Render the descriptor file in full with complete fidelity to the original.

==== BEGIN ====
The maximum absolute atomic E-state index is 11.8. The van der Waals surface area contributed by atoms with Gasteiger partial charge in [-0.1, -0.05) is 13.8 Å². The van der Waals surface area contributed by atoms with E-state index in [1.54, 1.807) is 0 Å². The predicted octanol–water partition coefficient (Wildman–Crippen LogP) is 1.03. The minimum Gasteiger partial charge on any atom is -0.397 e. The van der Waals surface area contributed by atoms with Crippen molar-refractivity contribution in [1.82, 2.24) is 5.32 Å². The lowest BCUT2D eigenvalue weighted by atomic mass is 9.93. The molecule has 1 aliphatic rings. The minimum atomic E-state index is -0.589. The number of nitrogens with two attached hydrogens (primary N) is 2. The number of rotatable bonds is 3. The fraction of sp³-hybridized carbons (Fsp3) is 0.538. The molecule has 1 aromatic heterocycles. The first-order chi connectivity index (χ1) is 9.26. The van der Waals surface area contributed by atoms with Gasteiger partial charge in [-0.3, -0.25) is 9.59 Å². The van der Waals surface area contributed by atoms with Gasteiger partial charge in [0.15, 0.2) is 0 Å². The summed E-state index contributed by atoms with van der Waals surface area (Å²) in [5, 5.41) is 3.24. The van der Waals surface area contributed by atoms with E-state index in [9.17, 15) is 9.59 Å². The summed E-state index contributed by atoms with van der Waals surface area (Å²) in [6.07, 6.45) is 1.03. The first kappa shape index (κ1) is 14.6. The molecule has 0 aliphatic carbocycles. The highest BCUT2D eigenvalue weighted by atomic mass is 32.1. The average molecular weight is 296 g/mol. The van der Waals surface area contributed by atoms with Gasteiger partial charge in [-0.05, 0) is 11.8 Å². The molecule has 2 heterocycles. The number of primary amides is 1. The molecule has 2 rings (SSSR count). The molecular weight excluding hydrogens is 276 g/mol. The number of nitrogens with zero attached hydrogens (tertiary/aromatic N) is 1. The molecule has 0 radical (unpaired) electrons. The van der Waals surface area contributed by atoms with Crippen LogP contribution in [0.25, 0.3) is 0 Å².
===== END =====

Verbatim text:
The maximum absolute atomic E-state index is 11.8. The van der Waals surface area contributed by atoms with Gasteiger partial charge in [-0.1, -0.05) is 13.8 Å². The van der Waals surface area contributed by atoms with E-state index in [1.54, 1.807) is 0 Å². The predicted octanol–water partition coefficient (Wildman–Crippen LogP) is 1.03. The minimum Gasteiger partial charge on any atom is -0.397 e. The van der Waals surface area contributed by atoms with Crippen molar-refractivity contribution in [1.82, 2.24) is 5.32 Å². The lowest BCUT2D eigenvalue weighted by atomic mass is 9.93. The molecule has 1 aliphatic rings. The minimum atomic E-state index is -0.589. The number of nitrogens with two attached hydrogens (primary N) is 2. The number of rotatable bonds is 3. The fraction of sp³-hybridized carbons (Fsp3) is 0.538. The molecule has 1 aromatic heterocycles. The first-order chi connectivity index (χ1) is 9.26. The van der Waals surface area contributed by atoms with Gasteiger partial charge in [-0.3, -0.25) is 9.59 Å². The van der Waals surface area contributed by atoms with Gasteiger partial charge in [0.15, 0.2) is 0 Å². The summed E-state index contributed by atoms with van der Waals surface area (Å²) in [5, 5.41) is 3.24. The van der Waals surface area contributed by atoms with E-state index in [9.17, 15) is 9.59 Å². The summed E-state index contributed by atoms with van der Waals surface area (Å²) in [6.07, 6.45) is 1.03. The first kappa shape index (κ1) is 14.6. The molecule has 0 aliphatic carbocycles. The highest BCUT2D eigenvalue weighted by atomic mass is 32.1. The average molecular weight is 296 g/mol. The van der Waals surface area contributed by atoms with Gasteiger partial charge in [-0.05, 0) is 11.8 Å². The molecule has 2 heterocycles. The number of primary amides is 1. The molecule has 2 rings (SSSR count). The molecular weight excluding hydrogens is 276 g/mol. The number of nitrogens with zero attached hydrogens (tertiary/aromatic N) is 1. The molecule has 0 radical (unpaired) electrons. The van der Waals surface area contributed by atoms with Crippen LogP contribution in [0.25, 0.3) is 0 Å².